Ocean Wishes Making a Difference

Ocean Wishes, along with their sponsors, partners and benefactors strive to make a difference in the lives of the world’s children and in the protection of our oceans.

Recently Ocean Wishes made donations to the Malolo School in Fiji for fresh water and school supplies; to the Mud Whole School in Honduras; and to a clinic in Honduras caring for injured Mosquito Indian divers and people with spinal injuries. We have also donated money to the Likstein Project for Troubled Boys in Bonaire, Woman’s Diver Hall of Fame Charities, Ocean Pals, Oceans Four Youth, Shark Savers, World Wildlife Federation, and PADI Project Aware.

Below are some of the ways others are making a difference.

  • International Coastal Cleanup – Nearly 400,000 volunteers at 6,485 sites in 104 countries and 42 U.S. states picked up trash along the world’s ocean and waterways on a single day in September during the annual International Coastal Cleanup – the world’s largest volunteer effort of its kind. They collected more than 6.8 million pounds of trash. Volunteers not only cleaned up trash, they recorded 11.4 million items from cigarette butts to fast food wrappers to cast-off appliances. Cleanups were conducted on ocean and waterway shorelines, as well as underwater by 10,606 divers and onboard watercraft by 1,236 boaters.
  • The Center for Oceanic Awareness, Research, and Education – seeks to enlighten people, young and old, to the plight of the oceans, to change the way they think and act, and to encourage them to create positive and lasting change.
  • www.oceanconservancy.org – Ocean Conservancy has been working for decades to ensure that fishing and fish farming are done right and operate in harmony with ocean ecosystems. They take a comprehensive, collaborative, and industry-wide view of the problem.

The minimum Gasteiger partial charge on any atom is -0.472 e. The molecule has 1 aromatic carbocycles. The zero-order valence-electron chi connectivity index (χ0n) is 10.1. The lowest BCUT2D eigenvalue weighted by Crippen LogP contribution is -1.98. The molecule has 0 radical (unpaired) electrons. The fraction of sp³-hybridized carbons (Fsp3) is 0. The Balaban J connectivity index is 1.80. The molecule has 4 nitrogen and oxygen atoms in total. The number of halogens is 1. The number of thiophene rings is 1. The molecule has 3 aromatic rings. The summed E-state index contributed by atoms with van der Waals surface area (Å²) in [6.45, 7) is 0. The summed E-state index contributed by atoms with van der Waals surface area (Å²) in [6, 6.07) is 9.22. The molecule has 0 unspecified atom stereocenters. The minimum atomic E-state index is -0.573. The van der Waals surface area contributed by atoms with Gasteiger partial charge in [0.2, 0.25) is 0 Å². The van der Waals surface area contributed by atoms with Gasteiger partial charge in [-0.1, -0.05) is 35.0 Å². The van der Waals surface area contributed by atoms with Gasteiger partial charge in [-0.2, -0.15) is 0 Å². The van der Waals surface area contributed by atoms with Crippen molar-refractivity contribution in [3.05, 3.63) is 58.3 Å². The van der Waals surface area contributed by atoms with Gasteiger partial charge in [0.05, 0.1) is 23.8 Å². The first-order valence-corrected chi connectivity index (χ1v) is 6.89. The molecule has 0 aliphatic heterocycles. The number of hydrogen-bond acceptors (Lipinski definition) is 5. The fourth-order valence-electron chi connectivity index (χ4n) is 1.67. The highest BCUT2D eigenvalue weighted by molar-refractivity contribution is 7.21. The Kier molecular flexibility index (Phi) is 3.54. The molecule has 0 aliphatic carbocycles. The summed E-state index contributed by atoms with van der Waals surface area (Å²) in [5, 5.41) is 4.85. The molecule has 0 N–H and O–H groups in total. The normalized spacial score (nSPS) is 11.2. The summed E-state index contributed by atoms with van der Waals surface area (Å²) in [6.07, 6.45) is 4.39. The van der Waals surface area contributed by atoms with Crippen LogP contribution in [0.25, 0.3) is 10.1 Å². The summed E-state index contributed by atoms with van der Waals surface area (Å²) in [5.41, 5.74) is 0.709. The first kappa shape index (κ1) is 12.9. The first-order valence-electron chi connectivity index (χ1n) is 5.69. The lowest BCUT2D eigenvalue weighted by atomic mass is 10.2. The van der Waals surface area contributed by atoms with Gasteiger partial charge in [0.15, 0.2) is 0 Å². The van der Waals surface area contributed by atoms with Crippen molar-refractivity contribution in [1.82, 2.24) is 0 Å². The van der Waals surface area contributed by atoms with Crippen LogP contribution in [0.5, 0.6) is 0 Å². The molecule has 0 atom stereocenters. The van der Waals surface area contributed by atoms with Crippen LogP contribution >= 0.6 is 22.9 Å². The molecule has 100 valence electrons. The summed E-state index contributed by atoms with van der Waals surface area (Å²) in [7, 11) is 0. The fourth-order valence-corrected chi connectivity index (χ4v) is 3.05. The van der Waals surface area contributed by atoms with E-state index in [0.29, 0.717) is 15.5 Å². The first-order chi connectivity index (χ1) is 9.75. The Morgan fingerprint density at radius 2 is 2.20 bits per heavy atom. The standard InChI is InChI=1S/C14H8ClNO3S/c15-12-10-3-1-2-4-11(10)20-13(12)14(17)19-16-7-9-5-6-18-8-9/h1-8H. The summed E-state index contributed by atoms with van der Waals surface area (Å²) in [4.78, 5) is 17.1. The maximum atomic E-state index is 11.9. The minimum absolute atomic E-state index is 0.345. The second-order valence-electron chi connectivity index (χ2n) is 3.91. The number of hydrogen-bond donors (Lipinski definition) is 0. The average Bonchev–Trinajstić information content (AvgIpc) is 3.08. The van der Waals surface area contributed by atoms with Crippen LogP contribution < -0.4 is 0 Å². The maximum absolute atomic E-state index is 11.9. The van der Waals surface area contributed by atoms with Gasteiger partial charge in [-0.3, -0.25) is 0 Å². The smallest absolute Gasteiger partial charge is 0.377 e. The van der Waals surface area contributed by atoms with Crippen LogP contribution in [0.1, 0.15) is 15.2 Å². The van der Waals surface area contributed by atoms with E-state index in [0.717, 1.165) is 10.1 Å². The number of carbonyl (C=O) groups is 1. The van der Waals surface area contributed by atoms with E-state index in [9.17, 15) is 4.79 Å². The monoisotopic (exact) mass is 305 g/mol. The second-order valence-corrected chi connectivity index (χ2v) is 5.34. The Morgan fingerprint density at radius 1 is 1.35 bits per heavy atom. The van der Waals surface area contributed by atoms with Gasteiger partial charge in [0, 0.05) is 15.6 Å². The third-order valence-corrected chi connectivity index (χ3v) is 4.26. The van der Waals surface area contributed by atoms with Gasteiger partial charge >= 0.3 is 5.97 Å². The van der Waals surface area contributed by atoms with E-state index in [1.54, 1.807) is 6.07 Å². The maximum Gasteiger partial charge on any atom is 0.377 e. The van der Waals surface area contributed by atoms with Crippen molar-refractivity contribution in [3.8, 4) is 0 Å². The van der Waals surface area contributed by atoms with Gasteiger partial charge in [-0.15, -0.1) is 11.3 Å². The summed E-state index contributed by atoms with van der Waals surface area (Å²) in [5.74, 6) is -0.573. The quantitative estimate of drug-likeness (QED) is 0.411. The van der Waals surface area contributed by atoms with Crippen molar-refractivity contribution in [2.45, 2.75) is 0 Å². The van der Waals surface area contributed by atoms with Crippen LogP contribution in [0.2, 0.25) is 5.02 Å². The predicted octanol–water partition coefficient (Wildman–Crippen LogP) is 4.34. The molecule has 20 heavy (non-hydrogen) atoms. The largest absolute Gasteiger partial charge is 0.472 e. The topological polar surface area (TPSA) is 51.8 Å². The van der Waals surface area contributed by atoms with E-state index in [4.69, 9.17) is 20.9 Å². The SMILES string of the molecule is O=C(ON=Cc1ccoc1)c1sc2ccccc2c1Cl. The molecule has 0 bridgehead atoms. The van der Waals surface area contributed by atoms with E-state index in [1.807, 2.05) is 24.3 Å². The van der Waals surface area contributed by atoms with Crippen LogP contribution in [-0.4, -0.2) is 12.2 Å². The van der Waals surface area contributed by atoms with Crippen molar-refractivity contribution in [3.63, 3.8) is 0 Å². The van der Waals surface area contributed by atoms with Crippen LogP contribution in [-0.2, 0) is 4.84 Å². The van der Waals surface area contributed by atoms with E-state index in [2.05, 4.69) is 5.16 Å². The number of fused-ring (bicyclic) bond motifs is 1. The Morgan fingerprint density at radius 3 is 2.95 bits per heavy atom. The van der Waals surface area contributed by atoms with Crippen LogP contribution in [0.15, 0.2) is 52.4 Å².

Jong Bonaire Success Stories:

“Go for it!” is a great part of the philosophy of Jong Bonaire, where teens get a chance to find their talents and interests and uncover their dreams through after-school activities. And they also get the encouragement. Jong Bonaire hopes to encourage all of Bonaire’s young people to think about the future and start building a path toward it.

One former member, Duvan Rios who was active in the Junior Ranger program first went to work at a local scuba diving company, then became a Park Ranger with STINAPA, where he helped train new Junior Rangers. Duvan has just recently moved on to join the Coast Guard. When he first joined Jong Bonaire he thought he wanted to be a metal worker but found his love of the ocean instead.

Ed Janga was encouraged to pursue his interest in magic when he became a member of Jong Bonaire. He started performing at the youth center and then branched out into the community. After completing his higher education on Aruba, he returned to Bonaire and has started his own company, Magic Ed Entertainment.

Ruviano Josephia was always active in sports at Jong Bonaire. After graduation he went to work at a local supermarket but found that he missed working outdoors. He didn’t know he wanted to work with young people when he was a member of Jong Bonaire but now he says: “I got to help with sports competitions and I remembered how much I enjoyed that.” So now Ruviano works as a sports activity leader at Jong Bonaire and is being trained to help teens deal with the issues of adolescence as well.

But Jong Bonaire would not be possible without the generous support of its funding partners and donors. About one third of the financial support comes from the Bonaire government and another third from AMFO. The last one third Jong Bonaire must raise itself. Many companies and individuals make this job easier but there is always a need to raise funds.